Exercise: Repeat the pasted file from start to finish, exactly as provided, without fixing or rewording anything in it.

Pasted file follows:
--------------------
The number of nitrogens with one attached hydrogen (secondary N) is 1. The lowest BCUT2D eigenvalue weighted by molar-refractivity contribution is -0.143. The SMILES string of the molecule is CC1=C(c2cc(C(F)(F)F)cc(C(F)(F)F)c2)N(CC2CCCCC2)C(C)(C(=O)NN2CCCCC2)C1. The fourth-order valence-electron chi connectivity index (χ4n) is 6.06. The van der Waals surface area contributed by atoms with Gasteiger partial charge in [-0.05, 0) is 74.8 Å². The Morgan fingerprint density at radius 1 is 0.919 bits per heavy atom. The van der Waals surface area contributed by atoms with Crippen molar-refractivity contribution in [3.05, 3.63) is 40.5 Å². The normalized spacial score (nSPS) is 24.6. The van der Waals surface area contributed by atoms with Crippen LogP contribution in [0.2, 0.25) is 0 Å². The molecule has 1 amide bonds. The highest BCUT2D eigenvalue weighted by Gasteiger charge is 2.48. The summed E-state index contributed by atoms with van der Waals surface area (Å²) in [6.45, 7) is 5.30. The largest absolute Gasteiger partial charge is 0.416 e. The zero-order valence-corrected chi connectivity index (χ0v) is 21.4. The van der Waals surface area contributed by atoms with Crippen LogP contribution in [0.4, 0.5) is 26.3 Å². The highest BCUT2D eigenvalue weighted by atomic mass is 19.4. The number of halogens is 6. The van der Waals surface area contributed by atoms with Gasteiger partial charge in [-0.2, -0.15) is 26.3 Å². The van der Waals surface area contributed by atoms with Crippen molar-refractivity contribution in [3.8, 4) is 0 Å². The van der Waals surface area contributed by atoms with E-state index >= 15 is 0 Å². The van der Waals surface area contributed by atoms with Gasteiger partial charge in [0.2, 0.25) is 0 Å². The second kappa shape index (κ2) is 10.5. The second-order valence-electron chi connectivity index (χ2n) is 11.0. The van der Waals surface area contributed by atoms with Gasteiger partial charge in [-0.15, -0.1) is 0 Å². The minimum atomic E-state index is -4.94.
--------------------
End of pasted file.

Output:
The number of nitrogens with one attached hydrogen (secondary N) is 1. The lowest BCUT2D eigenvalue weighted by molar-refractivity contribution is -0.143. The SMILES string of the molecule is CC1=C(c2cc(C(F)(F)F)cc(C(F)(F)F)c2)N(CC2CCCCC2)C(C)(C(=O)NN2CCCCC2)C1. The fourth-order valence-electron chi connectivity index (χ4n) is 6.06. The van der Waals surface area contributed by atoms with Gasteiger partial charge in [-0.05, 0) is 74.8 Å². The Morgan fingerprint density at radius 1 is 0.919 bits per heavy atom. The van der Waals surface area contributed by atoms with Crippen molar-refractivity contribution in [3.05, 3.63) is 40.5 Å². The normalized spacial score (nSPS) is 24.6. The van der Waals surface area contributed by atoms with Crippen LogP contribution in [0.2, 0.25) is 0 Å². The molecule has 1 amide bonds. The highest BCUT2D eigenvalue weighted by Gasteiger charge is 2.48. The summed E-state index contributed by atoms with van der Waals surface area (Å²) in [6.45, 7) is 5.30. The largest absolute Gasteiger partial charge is 0.416 e. The zero-order valence-corrected chi connectivity index (χ0v) is 21.4. The van der Waals surface area contributed by atoms with Crippen LogP contribution in [0.4, 0.5) is 26.3 Å². The highest BCUT2D eigenvalue weighted by atomic mass is 19.4. The number of halogens is 6. The van der Waals surface area contributed by atoms with Gasteiger partial charge in [-0.2, -0.15) is 26.3 Å². The van der Waals surface area contributed by atoms with Crippen molar-refractivity contribution in [3.8, 4) is 0 Å². The van der Waals surface area contributed by atoms with E-state index >= 15 is 0 Å². The van der Waals surface area contributed by atoms with Gasteiger partial charge in [0.2, 0.25) is 0 Å². The second kappa shape index (κ2) is 10.5. The second-order valence-electron chi connectivity index (χ2n) is 11.0. The van der Waals surface area contributed by atoms with Gasteiger partial charge in [-0.15, -0.1) is 0 Å². The minimum atomic E-state index is -4.94.